March 29, 2023 Breaking News, Latest News, and Videos

A Visit with Tony Shalhoub: a.k.a. Adrian Monk:

Fans of the irresistible, obsessive-compulsive detective Adrian Monk were given an early Valentine’s Day present by his creator Tony Shalhoub and his talented wife, Brooke Adams in a staged reading of A.R. Gurney’s Love Letters.

Presented at the Brentwood Theatre as a benefit for the Westview School, a non-profit middle and high school for bright students with special needs, Adams and Shalhoub charmed the audience with their performance of this beautifully written piece that follows the 50-year relationship between a successful lawyer and his dear friend, an unfocused artist who has trouble navigating through life’s challenges.

Prior to the performance, The Santa Monica Mirror had an opportunity to interview Shalhoub, a graduate of The Yale School of Drama and former member of the very prestigious American Repertory Theatre.

Mirror: First, let me say that I’m a big fan of your work. Besides your fascinating Monk character, your performance as FBI agent Frank Haddad in The Siege was outstanding as you beautifully captured the frustration and poignancy of your character.

Shalhoub: Thank you so much. That’s very kind of you.

Mirror: Monk has brought you wonderful success which earned you four straight Emmy Award nominations for “Outstanding Lead Actor in a Comedy Series” with wins in 2003, 2005, and 2006. What attracted you to Adrian Monk and how have you managed to keep your character fresh all these years?

Shalhoub: I really like the fact that the character visits so many issues. The more obstacles the character has, the more juice for the actor. Monk is a drama/comedy. I had done a sitcom in the 90’s (Wings) and that was about telling jokes all the time. I enjoy the fact that the show is in the detective mystery genre, but it’s not too serious.

Mirror: Are there aspects in your personal life that mirror Adrian Monk’s obsessive-compulsive behavior?

Shalhoub: When I started working on the character, I found that there were aspects of my personality that overlapped. For example, when I open the refrigerator door, I want the butter in the butter dish so I don’t spend 90 seconds of my life looking for it. Developing the character became an exercise in self-awareness and I realized that I didn’t like it when things were out of order because it takes more time to find what you’re looking for. Having things orderly keeps my brain orderly.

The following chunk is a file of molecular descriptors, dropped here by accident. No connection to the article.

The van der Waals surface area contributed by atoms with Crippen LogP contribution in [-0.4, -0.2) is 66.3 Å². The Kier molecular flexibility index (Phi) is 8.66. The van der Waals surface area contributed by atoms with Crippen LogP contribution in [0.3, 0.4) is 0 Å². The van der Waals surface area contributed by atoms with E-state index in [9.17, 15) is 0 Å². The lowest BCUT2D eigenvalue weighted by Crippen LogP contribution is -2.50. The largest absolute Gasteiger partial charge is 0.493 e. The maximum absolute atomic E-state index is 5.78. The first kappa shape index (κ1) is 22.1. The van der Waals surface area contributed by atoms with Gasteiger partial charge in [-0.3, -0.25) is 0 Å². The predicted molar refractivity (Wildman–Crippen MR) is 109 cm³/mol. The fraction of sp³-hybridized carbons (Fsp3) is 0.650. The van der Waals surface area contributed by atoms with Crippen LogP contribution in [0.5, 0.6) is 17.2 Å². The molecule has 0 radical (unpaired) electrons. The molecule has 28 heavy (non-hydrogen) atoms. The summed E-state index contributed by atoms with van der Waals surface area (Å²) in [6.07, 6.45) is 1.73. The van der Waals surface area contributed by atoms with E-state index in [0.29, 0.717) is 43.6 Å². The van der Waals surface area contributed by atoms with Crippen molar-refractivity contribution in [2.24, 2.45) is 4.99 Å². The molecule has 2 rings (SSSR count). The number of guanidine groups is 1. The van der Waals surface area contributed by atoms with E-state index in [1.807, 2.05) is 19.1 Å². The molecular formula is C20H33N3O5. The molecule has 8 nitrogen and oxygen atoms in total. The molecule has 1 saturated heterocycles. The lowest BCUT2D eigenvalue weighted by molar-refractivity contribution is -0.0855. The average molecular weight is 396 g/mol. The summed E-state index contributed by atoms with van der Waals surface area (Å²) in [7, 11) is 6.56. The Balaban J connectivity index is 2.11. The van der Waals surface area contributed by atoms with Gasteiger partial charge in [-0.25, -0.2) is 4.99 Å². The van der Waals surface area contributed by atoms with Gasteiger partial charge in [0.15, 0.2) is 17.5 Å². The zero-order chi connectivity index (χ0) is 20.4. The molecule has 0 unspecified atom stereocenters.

Mirror: What is your shooting schedule like?

Shalhoub: We are on hiatus right now and will begin shooting again in mid-March. We shoot 16 episodes a year with our average days lasting at least 12 hours. By the way, we have come to an agreement with the network and season eight will be our last.

Mirror: I’m sure your fans will be devastated, but thank God for reruns as we cannot imagine not seeing Monk on a continuing basis. May we talk about how you got started?

Shalhoub: Sure.

Mirror: Your bio says that you got your start in “show business” when you were six by performing in a school production of The King and I in Green Bay, Wisconsin.

Shalhoub: That’s right. I really enjoyed being in plays as a child, but never thought it possible that I could have a successful career in theatre. I did a little acting in college and some repertory work and then when I moved to New York, I started to put my toe in the water and started doing television and film.

Mirror: What were the biggest challenges you faced in becoming a successful actor?

Shalhoub: There are many land mines along the way. The biggest challenge is to try not to fall victim to the negativity of being rejected and don’t listen to the “don’ts.” You have to have a certain level of perseverance and clear out the negativity. You also have to keep yourself open to new ideas and new approaches. Walter Matthau said, “It takes 40 big breaks.”

Mirror: What attracted you to Love Letters?

Shalhoub: Wonderful writing. I have a big family and was big letter writer in the “olden” days. The truth is I wasn’t a great typist, so I handwrote letters. There is something about this play that puts you back in touch with that lost art.

Mirror: Does working with your wife pose any particular challenges?

Shalhoub: It’s the most delightful experience as the whole genesis of our relationship is theatrical because that’s how we met. The relationship of the two characters in the play, in some ways mirrors our own – frustration, longing, love, bitterness – all part and parcel of every intimate relationship.

Mirror: Do you have any projects in the works?

Shalhoub: Yes. In February, I start shooting an independent film in Wisconsin and that’s all I can say about it at this time.

Mirror: Do you spend time in Santa Monica?

Shalhoub: Brooke and I love Santa Monica and are part owners of a gallery on Ocean Avenue where Brooke exhibits her art.

Mirror: Thank you so much Tony. It’s been a pleasure talking to you.

Shalhoub: You’re very welcome indeed. And do say “hello” to me after the performance.

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